Each week, jockey Javier Castellano, who won the last three Eclipse Awards for being North America’s most outstanding jockey, is sharing a Saratoga Blog. This is the sixth of seven installments, with the questions coming from turf writer Bob Fortus.
Bob Fortus: On Saturday, you’re riding in six Grade 1 races in a row. It’s almost like a Breeders’ Cup Day. Does your approach change at all? Do you try to get a little more sleep? What’s your excitement level on a day like that?
Javier Castellano: “It’s real exciting. But one thing, I don’t want to change anything. If everything works for many years, why do you need to change on days like that? It’s not worth it. I do the same routine. Like I always do, I work horses in the morning. Especially on a Saturday, I’ve got to work some horses. On the grass or on the dirt, my clients, they call me to do some work. And then I focus to perform, do whatever I need to do. But I wouldn’t ever change anything. I wouldn’t change my routine. Ride horses and focus and go from there.”
Let’s talk about some of the horses you’re riding. Start with Cavorting (in the Personal Ensign). I know you didn’t ride her last time (in the Ogden Phipps, but in the Ruffian you rode her and won. She’s going to be racing around two turns, which she hasn’t done. What did you learn when you rode her that makes you think she can do that?
“Well, I didn’t have any problem at all the last time I rode her. Very impressive. She made me think she can go that far. The way she did it, she did it phenomenally. … It’s a mile and an eighth, two turns. You’ve got to be patient riding, and I hope it pays off.”
Probably the mount you have that’s going to be the most heavily supported by the public is Flintshire (in the Sword Dancer). Have been working him leading up to this race?
“I have the last two works. He worked very impressive. And the way he did it was unbelievable. It’s really a joy to work the horse and be around, be fortunate to ride, that kind of horse. And I’ve always been thankful, and I appreciate Mr. (Chad) Brown giving me an opportunity to ride the horse, because without him, I wouldn’t be riding that kind of horse.”
You gave him a nice prep (in the Bowling Green). It looked like it went perfectly to tune up for this race.
“You never know. The whole race, you have to perform. You have to go there and try to win the race. They don’t give it to you. You have to earn it. And I don’t take anything for granted. And I just do my job.”
Some of these horses you ride Saturday, you haven’t been on. Like in the King’s Bishop, Summer Revolution is a lightly raced horse. What’s your take on that field? It’s a big field, and he’s not really an experienced horse. What are your thoughts going into that race?
“Well, you have to do your homework. Usually, I watch the races and go from there. Try to talk to the trainer before the race, get some feedback, some thoughts, some tips. And hope I put everything together and try to give the best ride he can get.”
In the Ballerina, you’re riding By the Moon. She had beaten the Breeders’ Cup winner (Wavell Avenue) the last time they met. So that’s got to give you a lot of confidence.
“Yeah, absolutely. A really good filly. I’m very thankful to ride that filly. I never rode her before. And Michelle (Nevin), she gave me the opportunity to ride that horse. I’m very grateful. And hopefully, it can work out. When they put me on those kind of horses, you have to do your job. They do their job to bring the horse ready, and now I have to do my part, put the horse in a spot to win the race.”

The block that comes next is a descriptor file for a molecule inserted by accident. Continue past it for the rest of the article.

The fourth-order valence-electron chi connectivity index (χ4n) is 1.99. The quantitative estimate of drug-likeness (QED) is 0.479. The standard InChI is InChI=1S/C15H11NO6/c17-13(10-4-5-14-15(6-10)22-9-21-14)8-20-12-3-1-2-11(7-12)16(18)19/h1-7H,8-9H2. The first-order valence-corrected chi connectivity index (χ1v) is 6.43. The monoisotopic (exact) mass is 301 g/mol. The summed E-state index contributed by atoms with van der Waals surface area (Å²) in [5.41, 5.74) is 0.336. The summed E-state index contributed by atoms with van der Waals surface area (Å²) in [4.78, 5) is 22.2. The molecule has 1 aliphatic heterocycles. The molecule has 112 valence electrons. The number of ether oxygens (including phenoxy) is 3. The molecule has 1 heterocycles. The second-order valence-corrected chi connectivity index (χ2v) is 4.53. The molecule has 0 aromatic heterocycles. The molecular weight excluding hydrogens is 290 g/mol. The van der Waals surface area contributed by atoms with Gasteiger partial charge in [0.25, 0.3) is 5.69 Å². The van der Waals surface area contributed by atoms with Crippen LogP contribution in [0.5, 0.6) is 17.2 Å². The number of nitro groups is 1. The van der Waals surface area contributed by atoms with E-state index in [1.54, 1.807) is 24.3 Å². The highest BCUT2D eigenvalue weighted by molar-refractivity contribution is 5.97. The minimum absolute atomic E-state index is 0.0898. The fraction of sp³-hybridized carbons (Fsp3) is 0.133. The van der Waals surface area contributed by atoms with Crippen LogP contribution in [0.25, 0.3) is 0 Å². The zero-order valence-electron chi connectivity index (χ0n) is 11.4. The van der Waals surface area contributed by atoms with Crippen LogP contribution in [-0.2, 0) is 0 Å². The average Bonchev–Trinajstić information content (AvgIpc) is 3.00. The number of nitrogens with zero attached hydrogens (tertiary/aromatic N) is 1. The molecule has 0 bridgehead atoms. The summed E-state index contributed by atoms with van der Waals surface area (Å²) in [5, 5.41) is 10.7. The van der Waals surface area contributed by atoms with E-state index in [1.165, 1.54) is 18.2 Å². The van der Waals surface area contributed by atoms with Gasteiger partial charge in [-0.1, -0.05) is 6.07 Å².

A race that looks wide-open is the Forego, the sprint for older horses. You’re on Limousine Liberal, who was second in the King’s Bishop last year, the only time he ran at Saratoga. Have you thought about strategy for that race and how his trip might go?
“First of all, I’d like to talk to the trainer (Ben Colebrook) first, and maybe I can do it tomorrow or the next day. Just speak to him and think about it … and try to go from there.”
I’m saving the Travers for last. It’s a big field, and it looks like there’s a fair amount of speed. There are 14 horses, a lot of evenly matched horses. I’m sure you’ve been thinking about that race a lot. And Destin, who generally runs fairly close to the pace, do you think he’s a horse, if the pace heats up, that sit off it a little bit?
“Absolutely. I think he’s that kind of horse that you can put wherever you want. In the Derby, he was off the pace, and he gave me a run. Unfortunately, he got tired a little bit. But that’s the Derby. They have 20 horses you’ve got to deal with. In the Belmont, there was no pace. A reason was it was a mile-and-a-half race, a long distance. He showed a lot of speed. In the Jim Dandy, he showed no speed at all. He just sat with that horse that was on the lead (Laoban). He went wire to wire. But I believe there’s going to be a little more pace. I think the horse can sit perfect. He doesn’t have to be that close to the pace. Just rate him a little bit, and hopefully, the horse can give me a good run.”
Has your phone been ringing off the hook since the news broke about you and your agent? (Castellano and agent Matt Muzikar are ending their business relationship at the conclusion of the Saratoga meet.)
“It’s crazy. A lot of people I’ve known in my life, they’ve called me. At some point, you feel grateful. I appreciate my life, what I’ve done in my career, until you get to the point that people look up to you and they want you to keep doing good. I think you remain motivated. … Unfortunately, I have to move forward. I’ve been having a lot of success with Matt. He did a great job with my career. He slowly took me, put me in better spots. He gave me three Eclipse Awards, (six) Breeders’ Cups. How much more, I can’t ask him for. But you get, at some point, where you have to move forward. And this is the time.”